Wednesday, April 27, 2011

The Root of all Juice

We're going to play a game. It's called, find the power source. Ready go:

Okay, maybe that one was little much, try this:
The answer we're looking for here is the 3V Battery. 

So what does this have to do with anything? Anyone who has ever have used an electronic device has encountered it. It's where it all begins, simply put, the supply of power. Whether it's a AA battery or a cord that channels the juice from the wall outlet. This symbol is the most important.

The electronics schematic symbol for a cell

It's the source of that jumbled mess up top, but it's also in every electronic device you'd come across. Ipods to plasma screens all run on that simple electron (electricity) producing source. The point of all this is that someone sat down with a pen and paper and started with that symbol and worked their way forward, manipulating the electric juice as it flows through the wires. 

Using a slew of odd looking components like resistors and integrated circuits, the electrical engineer is the master creator of all things modern.

An integrated circuit-not a 21st century centipede
Classic resistor
Objects like these are in charge of doing one thing, altering the electrical signal that passes through them. In the end, electronics are nothing more than tons of well-manipulated signals that are either ON or OFF. Imagine how a computer comes of that?

Sadly, the knowledge of electronics seems to be slipping away. It is fair to say we are riding on the backs of a small percentage of the population's intrepid electrical engineers who can take electrons flowing from a battery and turn it into music with a picture of the album.

Going Further:

While the symbol for a cell is the simple drawing of vertical and horizontal lines, there are other sources of power than just a battery (which actually is a combination of several cells).

Others include DC power supplies:

A representation of DC power-- what comes out of a AA battery

Or AC power supplies:

The power that comes out of the outlets

 Both are two different creatures and their behaviors are much different as far handling them in the circuitry. The symbols are not universal, but the idea is consistent throughout schematic drawings. For example look at the first image and notice that its power supply says: " +9 to 12VDC." It just means the juice ranges from 9 volts to 12 volts direct current (DC).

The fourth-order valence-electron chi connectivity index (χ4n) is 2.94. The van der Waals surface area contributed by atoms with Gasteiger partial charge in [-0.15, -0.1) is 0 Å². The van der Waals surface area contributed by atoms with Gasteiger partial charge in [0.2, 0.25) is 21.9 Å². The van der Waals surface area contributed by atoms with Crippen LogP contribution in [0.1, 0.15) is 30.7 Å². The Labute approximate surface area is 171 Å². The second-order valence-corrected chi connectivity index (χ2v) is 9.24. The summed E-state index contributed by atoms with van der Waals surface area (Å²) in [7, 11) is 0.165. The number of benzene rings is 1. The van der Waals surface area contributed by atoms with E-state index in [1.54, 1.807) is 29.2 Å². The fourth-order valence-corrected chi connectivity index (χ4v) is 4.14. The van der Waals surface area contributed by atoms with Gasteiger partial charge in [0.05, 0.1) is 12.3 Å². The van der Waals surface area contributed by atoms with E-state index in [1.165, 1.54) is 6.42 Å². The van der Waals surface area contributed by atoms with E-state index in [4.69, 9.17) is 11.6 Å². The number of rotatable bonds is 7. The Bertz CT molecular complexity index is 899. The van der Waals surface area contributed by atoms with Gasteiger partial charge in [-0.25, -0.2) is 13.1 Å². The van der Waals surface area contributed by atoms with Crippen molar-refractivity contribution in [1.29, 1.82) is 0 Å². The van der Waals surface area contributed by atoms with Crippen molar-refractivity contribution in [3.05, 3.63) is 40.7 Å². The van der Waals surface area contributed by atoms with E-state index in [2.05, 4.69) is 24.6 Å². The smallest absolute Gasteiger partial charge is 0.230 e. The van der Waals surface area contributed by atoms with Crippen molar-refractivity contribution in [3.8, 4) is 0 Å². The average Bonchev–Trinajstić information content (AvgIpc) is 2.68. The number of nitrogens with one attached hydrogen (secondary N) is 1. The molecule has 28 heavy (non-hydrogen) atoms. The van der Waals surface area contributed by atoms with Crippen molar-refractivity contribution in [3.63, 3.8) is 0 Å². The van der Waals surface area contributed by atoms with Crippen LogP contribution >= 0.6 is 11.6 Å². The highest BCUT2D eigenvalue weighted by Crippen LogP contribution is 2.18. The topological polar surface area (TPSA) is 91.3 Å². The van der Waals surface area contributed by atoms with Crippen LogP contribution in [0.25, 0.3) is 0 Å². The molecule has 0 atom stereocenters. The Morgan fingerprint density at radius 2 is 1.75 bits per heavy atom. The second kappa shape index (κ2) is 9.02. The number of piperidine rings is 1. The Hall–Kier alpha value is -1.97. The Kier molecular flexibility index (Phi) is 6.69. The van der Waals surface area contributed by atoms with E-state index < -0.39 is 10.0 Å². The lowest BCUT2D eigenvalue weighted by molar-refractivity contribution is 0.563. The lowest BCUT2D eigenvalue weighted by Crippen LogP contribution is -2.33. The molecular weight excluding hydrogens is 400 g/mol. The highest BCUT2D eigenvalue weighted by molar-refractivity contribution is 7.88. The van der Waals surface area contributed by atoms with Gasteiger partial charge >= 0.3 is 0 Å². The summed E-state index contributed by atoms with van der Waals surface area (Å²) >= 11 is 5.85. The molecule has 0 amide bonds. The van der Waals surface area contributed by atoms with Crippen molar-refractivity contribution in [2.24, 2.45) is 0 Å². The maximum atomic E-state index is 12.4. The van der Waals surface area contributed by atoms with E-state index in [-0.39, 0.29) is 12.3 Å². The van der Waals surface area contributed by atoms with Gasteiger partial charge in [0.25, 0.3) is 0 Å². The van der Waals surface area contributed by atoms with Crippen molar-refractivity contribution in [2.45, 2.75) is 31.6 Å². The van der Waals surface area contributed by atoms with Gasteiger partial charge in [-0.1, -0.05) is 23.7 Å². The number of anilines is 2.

Thursday, April 7, 2011

Why Corporations Still...

"Hey thanks for calling today, we'll definitely get your information off to someone and they'll be in touch soon." said Budweiser and MillerCoors PR departments.

It could be the typical journalism woes but it makes me wonder. Are Budweiser and MillerCoors beer brewing companies, or just a companies that happens to brew beer?

There is no doubt that they are the power house of the beer brewing industry in this country and that they are the kings of consistency. Brewers around the world highly respect these companies for what they do. What do they do that's so special? Aside from making a popular pilsner style beer they make a lot of it.

Brewing beer is a labor intensive process but the hardest part comes at the end. The final ingredient, yeast, are one of the most temperamental critters out there. Brewers must constantly pamper their yeast like rockstars. One mistake, no matter how minor could throw the entire brew off-balance. Miller and Budweiser have figured out how to do this and it's nothing shy of a scientific and technological wonder.

Copper kettles for the boiling portion of beer brewing.

Yeast laboratories and Ph.Ds in microbiology and physiology are what it takes to understand this deceptively simple single-celled organism that could. With all this success though comes the infrastructure to manage it all, the corporation.

Billions of yeast cells all go into making every batch of brew

This is what makes me now wonder, after having talked with so many in the brewing world. Are Miller and Budweiser about the craft of brewing? After many repeated attempts to get a brief interview from either, I never received a reply.

Budweiser's PR department though did want me to know that

"We use beer brewer's yeast, not baker's yeast."